UK researchers have managed to achieve a particularly tricky substitution on a benzene ring
UK Researchers have discovered that, simply by using a copper catalyst, they are able to perform tricky substitution reactions at a difficult position on benzene rings. The team from the University of Cambridge hope that their method will simplify the synthesis of aromatic molecules both in academia and the pharmaceutical industry.
Aromatic compounds are found throughout organic chemistry, appearing in pharmaceuticals and functional materials as well as in the synthesis of natural products and complex molecules. However, while there are several methods for adding substituents to the ortho- and para- positions of aromatic rings, meta-substitution has always been much trickier.
Matthew Gaunt and his team have found a way to solve this problem by using a simple copper catalyst. The copper salt they used, copper triflate, is cheap, air stable and can be used in mild conditions.
Traditionally, meta-substituted compounds are either generated using aromatics with electron-withdrawing substituents, which reduce the reactivity of the system, or through multi-step syntheses. In contrast, Gaunt’s method allows direct access to these molecules in one simple step. The team found that by reacting amide-substituted benzene rings with phenyl electrophiles in the presence of copper triflate, they were able to generate the meta product exclusively.
’The combination of the copper catalyst with the amide group somehow tricks this molecule into behaving differently to how it wants to,’ says Gaunt. ’If you have an aromatic molecule which is electron rich it tends to react at the ortho or para positions. So it takes the traditional rules of electrophilic aromatic substitution and bends them to get opposite products out to those you would expect.’
The researchers believe the reaction proceeds via Cu(III), a highly electrophilic species that attacks the electron rich ring, disrupting its aromatic stability and inducing a positive charge. ’The oxygen of the amide group is then attacking that positive charge,’ says Gaunt. ’In doing that, the only way you can involve the oxygen is to put the copper into the meta position,n which is ultimately where the functionalisation happens.’ The aromatic stability of the ring is quickly restored, followed by a reductive elimination step which releases the meta-bound copper and generates the product.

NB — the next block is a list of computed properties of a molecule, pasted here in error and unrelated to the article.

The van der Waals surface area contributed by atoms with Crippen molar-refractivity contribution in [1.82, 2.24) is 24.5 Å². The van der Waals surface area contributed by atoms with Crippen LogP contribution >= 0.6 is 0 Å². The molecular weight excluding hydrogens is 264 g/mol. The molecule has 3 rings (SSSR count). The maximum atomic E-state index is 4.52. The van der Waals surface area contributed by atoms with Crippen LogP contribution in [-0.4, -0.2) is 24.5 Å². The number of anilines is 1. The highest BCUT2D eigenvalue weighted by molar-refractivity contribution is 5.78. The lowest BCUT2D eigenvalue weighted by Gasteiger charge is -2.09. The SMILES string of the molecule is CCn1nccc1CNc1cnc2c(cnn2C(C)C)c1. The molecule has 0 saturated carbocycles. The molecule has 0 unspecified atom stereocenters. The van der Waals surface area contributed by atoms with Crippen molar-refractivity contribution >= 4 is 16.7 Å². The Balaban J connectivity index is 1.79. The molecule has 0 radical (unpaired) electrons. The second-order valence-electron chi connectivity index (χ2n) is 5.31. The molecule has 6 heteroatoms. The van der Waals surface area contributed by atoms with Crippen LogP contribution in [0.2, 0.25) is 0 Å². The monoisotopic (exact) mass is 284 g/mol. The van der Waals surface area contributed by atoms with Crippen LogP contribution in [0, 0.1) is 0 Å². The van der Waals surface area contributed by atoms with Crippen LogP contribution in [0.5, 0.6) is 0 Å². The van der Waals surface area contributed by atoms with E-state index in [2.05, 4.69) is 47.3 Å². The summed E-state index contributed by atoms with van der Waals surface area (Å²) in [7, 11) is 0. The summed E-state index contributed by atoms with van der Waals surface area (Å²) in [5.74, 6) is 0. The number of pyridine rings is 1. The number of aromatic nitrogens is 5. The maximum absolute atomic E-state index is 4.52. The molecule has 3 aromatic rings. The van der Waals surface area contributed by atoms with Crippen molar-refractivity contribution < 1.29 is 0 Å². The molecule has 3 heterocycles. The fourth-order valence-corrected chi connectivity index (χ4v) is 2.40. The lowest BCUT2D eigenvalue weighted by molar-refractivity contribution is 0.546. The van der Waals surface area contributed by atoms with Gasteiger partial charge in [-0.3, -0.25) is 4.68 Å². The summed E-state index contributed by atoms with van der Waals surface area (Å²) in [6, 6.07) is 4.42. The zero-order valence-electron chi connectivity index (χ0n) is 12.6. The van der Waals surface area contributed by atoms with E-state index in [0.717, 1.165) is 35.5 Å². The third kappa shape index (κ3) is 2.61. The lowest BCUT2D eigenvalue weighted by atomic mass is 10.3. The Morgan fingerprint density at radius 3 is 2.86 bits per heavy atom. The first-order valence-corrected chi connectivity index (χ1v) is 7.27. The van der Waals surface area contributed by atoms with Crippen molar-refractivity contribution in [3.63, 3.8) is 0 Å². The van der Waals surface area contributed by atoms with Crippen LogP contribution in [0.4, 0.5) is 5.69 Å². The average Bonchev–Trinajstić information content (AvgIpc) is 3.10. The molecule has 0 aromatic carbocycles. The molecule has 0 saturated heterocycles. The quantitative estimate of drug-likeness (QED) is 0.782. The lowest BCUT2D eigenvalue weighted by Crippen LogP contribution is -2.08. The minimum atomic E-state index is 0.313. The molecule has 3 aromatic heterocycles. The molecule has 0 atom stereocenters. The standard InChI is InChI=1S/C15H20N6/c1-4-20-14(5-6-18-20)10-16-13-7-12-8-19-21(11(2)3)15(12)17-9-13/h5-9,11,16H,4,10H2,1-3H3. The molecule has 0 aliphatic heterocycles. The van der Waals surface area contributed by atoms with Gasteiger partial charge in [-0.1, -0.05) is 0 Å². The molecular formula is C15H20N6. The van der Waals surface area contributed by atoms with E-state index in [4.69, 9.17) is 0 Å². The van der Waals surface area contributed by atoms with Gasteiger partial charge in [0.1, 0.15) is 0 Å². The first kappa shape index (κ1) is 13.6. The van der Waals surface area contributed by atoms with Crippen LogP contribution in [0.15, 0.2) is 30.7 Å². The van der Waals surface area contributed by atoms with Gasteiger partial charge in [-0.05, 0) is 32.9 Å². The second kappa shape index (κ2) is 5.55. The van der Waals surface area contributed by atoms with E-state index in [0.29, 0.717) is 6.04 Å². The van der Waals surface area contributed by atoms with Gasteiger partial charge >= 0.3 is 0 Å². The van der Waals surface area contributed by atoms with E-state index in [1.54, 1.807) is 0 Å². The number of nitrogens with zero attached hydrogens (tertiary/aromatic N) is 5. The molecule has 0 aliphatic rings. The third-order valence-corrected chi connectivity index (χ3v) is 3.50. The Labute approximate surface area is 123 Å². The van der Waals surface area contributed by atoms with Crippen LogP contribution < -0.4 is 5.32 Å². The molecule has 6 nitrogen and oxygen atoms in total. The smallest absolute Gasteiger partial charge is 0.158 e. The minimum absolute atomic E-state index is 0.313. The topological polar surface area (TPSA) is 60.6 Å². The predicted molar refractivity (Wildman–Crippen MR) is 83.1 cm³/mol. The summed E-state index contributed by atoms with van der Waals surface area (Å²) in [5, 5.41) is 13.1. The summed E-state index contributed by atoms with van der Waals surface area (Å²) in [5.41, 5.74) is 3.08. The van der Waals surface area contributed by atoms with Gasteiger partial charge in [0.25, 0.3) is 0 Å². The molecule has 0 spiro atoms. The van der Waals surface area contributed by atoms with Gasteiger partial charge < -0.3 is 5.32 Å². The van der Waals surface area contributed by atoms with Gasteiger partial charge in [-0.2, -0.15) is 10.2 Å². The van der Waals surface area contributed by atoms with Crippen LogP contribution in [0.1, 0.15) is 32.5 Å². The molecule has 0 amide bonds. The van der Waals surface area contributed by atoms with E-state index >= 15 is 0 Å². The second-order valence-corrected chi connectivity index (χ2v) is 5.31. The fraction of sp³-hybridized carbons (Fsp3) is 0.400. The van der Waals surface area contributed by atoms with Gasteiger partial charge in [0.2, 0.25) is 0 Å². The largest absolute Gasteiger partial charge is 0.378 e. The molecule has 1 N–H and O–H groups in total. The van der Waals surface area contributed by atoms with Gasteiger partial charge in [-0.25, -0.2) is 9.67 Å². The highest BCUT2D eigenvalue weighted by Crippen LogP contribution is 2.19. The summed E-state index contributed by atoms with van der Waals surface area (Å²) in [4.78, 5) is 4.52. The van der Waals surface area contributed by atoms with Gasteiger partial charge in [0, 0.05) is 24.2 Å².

Although the amide plays a crucial part in the reaction mechanism, Gaunt is already investigating whether the reaction will work with other substituents and other electrophiles. ’We want to be able to change the type of reaction - to put fluorine in the meta position or a methyl group or a bromine or an amine - so that we can essentially make any bond that we want.’
The team hopes their research will have a big impact on organic synthesis in the pharmaceutical industry, and for the general synthesis of natural products and complex molecules. ’And because aromatics are so important in pretty much most of everyday life functionalised materials, polymers could certainly make use of the monomeric building blocks which might arise from these reactions,’ adds Gaunt.
Jonathan Clayden, professor of organic chemistry at the University of Manchester, UK, says the team’s method is an important addition to the chemistry toolkit. ’There are a lot of possibilities for where this could go,’ he says. ’It’s building block type chemistry so it will change the way that people think about making aromatic systems.’
’I think the most exciting thing is the potential it offers,’ says Gaunt. ’I hope this will open the door to be able to control aromatic substitution chemistry which maybe breaks the old-fashioned rules.’
Science, vol 323, 2009. DOI: 10.1126/science.1169975